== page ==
Former AFN national chief and Cree grand chief speaks out against vaccine

“I’d rather rely on factual, scientific and medical advice,” replies chief of Mistissini who got the shot this week


A former AFN national chief and grand chief of the Crees in Quebec has gone to social media condemning the use of the Moderna vaccine in his community.

The Cree Nation of Mistissini began vaccinating their residents this week with 1,200 initial doses of the vaccine.

Matthew Coon Come, who led the Grand Council of the Crees for 20 years, feels it is wrong that citizens of the community of almost 4,000 people were not asked what they thought of the decision to vaccinate.

His hometown was chosen to be the first to vaccinate because of its large population, it’s close proximity to red zones like the Lac St-Jean area and because it has an elders’ long-term care facility.

“The Cree Leadership seems to think they know what is best for us. Mistissini is now the experimental rats of this experimental vaccine,” Coon Come wrote on social media. The post was shared close to 150 times.

Though Coon Come’s comments prompted a lengthy online discussion, with some criticizing him for spreading misinformation, Moderna says the vaccine was tested on humans.

Grand Chief Abel Bosum gets his temperature taken when he arrives to observe injections of the Moderna vaccine. Bosum will get vaccinated when the vaccine comes to his home community of Ouje-Bougoumou next week. Photo courtesy: Brendan Forward.

It has been approved for use by independent health bodies as well as other countries around the world. Health Canada approved it on Dec. 23, 2020.

The vaccine works by teaching a person’s cells how to produce a protein that will trigger an immune response to COVID-19, without using the live virus. This then allows the body to generate antibodies that will help fight off infection.

Health Canada says, in general, the side effects are mild or moderate and are common side effects to all vaccines such as pain at the site of injection, chills and feeling feverish.

They say the minor side effects do not pose a health risk but there are rare cases of severe allergic reactions and people should speak to a health professional about allergies or serious health conditions before receiving the vaccine.


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Cree Nation in Quebec vaccinates first elders and is ready to rollout more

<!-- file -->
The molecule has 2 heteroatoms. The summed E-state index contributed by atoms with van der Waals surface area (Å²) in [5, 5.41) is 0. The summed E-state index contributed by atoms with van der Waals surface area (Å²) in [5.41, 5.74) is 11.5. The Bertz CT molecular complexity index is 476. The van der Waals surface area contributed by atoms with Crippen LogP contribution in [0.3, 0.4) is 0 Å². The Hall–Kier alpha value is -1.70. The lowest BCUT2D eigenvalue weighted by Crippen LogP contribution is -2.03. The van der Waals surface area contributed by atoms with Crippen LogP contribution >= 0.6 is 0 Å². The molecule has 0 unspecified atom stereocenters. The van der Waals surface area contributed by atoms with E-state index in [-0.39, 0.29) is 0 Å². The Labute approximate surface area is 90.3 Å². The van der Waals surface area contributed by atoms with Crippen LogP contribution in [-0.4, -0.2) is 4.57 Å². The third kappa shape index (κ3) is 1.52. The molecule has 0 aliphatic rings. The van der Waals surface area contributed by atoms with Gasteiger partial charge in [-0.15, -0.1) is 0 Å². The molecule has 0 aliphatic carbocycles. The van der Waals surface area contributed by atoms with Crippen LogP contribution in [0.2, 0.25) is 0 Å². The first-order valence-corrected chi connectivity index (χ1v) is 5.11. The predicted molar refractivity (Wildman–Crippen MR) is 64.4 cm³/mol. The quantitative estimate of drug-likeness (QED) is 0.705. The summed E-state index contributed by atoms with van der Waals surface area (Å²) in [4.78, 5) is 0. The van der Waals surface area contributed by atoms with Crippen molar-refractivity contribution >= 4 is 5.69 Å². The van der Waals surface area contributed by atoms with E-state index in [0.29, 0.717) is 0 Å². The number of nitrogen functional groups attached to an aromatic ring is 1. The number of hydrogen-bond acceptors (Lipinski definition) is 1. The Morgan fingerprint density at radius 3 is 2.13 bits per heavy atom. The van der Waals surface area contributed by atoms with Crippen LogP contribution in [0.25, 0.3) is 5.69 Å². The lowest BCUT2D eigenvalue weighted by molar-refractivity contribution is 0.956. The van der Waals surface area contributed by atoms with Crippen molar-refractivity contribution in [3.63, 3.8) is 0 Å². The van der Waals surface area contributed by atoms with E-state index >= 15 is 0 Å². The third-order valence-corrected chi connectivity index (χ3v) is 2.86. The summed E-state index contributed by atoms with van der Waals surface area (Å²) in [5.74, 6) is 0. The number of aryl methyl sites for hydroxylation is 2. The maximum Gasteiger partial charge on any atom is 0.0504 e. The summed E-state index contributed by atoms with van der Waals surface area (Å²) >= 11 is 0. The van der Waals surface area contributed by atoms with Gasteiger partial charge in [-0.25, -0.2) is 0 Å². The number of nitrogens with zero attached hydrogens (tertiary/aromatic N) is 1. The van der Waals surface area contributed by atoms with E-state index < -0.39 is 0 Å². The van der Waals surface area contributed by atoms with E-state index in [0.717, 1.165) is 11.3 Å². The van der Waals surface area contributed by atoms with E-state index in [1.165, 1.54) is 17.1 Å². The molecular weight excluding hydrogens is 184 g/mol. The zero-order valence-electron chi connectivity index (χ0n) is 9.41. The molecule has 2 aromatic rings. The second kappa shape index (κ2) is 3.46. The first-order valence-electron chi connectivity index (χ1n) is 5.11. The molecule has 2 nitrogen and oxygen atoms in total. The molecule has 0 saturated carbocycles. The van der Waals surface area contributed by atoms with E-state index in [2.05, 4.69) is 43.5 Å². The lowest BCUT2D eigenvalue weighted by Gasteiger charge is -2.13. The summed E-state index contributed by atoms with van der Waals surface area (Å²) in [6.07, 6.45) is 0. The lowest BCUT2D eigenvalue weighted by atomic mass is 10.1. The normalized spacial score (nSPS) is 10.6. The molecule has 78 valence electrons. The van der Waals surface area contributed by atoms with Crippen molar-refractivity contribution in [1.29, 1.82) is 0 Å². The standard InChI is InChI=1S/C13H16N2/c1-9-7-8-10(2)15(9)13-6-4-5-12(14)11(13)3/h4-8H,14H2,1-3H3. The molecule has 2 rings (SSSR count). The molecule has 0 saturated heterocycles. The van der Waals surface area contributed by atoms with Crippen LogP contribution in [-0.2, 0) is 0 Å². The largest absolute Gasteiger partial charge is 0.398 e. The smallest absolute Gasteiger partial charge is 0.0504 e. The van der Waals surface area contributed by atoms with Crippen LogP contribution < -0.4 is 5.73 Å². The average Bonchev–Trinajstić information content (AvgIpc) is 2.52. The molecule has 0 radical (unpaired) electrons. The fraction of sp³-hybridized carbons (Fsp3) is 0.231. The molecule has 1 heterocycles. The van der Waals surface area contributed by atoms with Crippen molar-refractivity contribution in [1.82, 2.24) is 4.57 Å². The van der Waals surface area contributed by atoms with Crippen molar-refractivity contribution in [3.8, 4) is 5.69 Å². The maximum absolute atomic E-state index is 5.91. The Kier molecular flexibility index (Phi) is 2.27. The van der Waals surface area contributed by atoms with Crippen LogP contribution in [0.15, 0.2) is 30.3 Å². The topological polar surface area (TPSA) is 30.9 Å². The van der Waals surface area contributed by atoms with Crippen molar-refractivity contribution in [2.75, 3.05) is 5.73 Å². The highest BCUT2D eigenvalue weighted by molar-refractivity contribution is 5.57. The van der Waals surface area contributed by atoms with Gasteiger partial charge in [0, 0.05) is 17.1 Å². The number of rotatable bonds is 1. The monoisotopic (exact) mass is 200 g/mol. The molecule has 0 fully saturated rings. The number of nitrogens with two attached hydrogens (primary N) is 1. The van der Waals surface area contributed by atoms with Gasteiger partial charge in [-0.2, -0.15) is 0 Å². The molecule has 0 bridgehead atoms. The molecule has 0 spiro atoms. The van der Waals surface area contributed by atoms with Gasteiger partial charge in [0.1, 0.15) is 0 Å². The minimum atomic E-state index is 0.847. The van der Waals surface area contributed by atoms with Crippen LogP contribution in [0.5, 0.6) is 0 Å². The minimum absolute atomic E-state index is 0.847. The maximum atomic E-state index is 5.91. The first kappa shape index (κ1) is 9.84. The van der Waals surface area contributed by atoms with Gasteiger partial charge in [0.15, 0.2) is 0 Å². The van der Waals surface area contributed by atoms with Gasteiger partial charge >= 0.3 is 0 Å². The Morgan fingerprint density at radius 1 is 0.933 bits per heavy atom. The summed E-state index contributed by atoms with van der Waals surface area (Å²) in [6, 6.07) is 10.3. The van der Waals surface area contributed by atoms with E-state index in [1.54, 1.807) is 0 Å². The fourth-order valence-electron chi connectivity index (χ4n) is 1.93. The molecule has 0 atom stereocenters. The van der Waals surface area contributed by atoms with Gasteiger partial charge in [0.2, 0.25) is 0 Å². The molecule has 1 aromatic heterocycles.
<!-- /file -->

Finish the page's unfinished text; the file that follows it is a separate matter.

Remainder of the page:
The current grand chief of the Quebec Crees, Abel Bosum was in Mistissini for the first vaccinations.

He says he won’t be telling people to get vaccinated but he and his family will get the shot when it comes to his home community of Ouje-Bougoumou.

On Thursday, a resident of the Ouje-Bougoumou Cree Nation announced on social media that he has contracted COVID-19.

In his post, Jeremy Polson described being really sick one night earlier in the week and went to get a COVID-19 test which came back positive.

“Picture the worst cold or flu you’ve had…and times that by 4-5 times,” Polson posted and urged anyone that came into contact with him to get tested.

Bosum says getting the vaccine is a choice but so far around 400 people in Mistissini have been administered the Moderna shot and vaccinations are going well despite Coon Come’s comments on social media.

“Generally speaking people are coming out now getting the facts about the vaccine and are participating. That was good news to hear from public health and from the chief of Mistissini,” Bosum told APTN.

Thomas Neeposh is the chief of Mistissini and was one of the first people to receive the vaccine.

He experienced no side effects and hopes Coon Come’s remarks won’t discourage people from vaccination.

“I know people are entitled to their own opinion…I’d rather rely on factual, scientific and medical advice,” Neeposh says. “We will encourage people to take the vaccine because it’s for their safety and health.”

The remaining 12,000 doses promised to the Crees will arrive in the territory in the coming days. Their plan is to vaccinate the entire population, 18 years and older, for anyone that wants it.

Bosum says he will be the first in line when the vaccine comes to his community and he looks forward to the days when we can all live a normal life again.

Reporter / Ottawa

Originally from the Cree Nation of Chisasibi on the eastern coast of James Bay, Quebec, Jamie has lived in Ottawa since 2015. Trained in journalism at Carleton University, he has worked as a freelance print journalist and as a writer/researcher for the Cree unit of CBC North out of Montreal. Jamie was hired as the reporter/correspondent for the Ottawa bureau in October 2019.